Opinion: A Time of Tribute - D-Day

John M. Dabbs

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National D-Day MemorialJim Clarke/Flickr

On D-Day, Allied troops landed on the beaches code-named Omaha, Utah, Juno, Sword, and Gold, carried by 7,000 boats. On that single day, 4,414 Allied soldiers lost their lives, 2,501 of them Americans. More than 5,000 were wounded. On the German side, several thousand were killed or wounded.

Codenamed "Operation Overlord", D-Day was the largest amphibious invasion in the history of war. With over 5000 ships and landing craft, the Allies pushed to place 150,000 troops ashore. It was only the beginning of a very costly campaign that turned the war and led to victory in Europe.

The "D" in D-Day is a reference to the first operational period in Operation Overlord. The amphibious landing was merely the first major offensive, that was combined with paratroopers landing behind enemy lines, naval bombardment, and air assault.

Deception campaigns were paramount to Allied success in opening the second front against Germany. The Germans were facing the Russians to their east, without any real presence to draw resources away from their battle with the Russians, since the battle of Dunkirk where the British were forced to withdraw. Opening the second front against the Germans was key to an Allied victory, as it forced the Germans to split their war efforts to protect key assets and relieve pressure on the Russians. The Russians were able to congregate and become a more potent force.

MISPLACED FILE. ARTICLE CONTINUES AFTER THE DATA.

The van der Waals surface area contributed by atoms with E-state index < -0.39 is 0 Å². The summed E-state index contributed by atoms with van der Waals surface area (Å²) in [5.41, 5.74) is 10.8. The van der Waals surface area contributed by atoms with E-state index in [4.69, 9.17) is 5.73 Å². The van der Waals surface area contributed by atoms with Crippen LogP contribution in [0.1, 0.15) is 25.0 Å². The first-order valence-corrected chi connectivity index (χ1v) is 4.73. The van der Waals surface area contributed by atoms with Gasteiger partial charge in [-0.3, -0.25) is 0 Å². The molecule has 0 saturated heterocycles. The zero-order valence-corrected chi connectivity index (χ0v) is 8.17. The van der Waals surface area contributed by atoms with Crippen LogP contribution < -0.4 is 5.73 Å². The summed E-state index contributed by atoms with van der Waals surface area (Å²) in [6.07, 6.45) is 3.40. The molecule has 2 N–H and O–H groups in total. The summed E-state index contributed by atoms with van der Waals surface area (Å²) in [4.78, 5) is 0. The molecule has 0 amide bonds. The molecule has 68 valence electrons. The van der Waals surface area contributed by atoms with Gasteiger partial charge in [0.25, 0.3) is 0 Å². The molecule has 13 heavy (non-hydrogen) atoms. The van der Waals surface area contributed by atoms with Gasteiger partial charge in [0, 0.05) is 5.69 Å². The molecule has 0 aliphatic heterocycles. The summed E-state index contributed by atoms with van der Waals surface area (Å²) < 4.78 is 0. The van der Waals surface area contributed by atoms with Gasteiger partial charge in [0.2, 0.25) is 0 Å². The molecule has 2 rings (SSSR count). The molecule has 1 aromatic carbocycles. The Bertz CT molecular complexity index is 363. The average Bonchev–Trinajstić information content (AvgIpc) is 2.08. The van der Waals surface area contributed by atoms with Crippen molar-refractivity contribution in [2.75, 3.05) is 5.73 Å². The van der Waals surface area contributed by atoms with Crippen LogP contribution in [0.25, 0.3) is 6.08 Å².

My grandfather, who was a private in the U.S. Army in World War II, was captured during the Battle of the Bulge. The prison camps were horrible places for the Allies. My grandfather told of them being fed only potato peel soup. They were starving and freezing to death. His prison camp was liberated by the Russians near the end of the war.

He told tales of the Russians giving them blankets, food, and comfort until they could be transferred to the American troops for care. Even at the height of the cold war, my grandfather wouldn't say anything disrespectful to the Russian people.

I believe all people to be decent where they belong, with a few exceptions. Our leaders can sometimes lose their way. It is our people who should keep one another in check, with what was once called common decency. Perhaps it is less common nowadays than it was in times past. Does this make me old? I feel old.

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An outdoor enthusiast with a passion for travel and adventure. John is a professional consultant and photojournalist.

Bristol, TN
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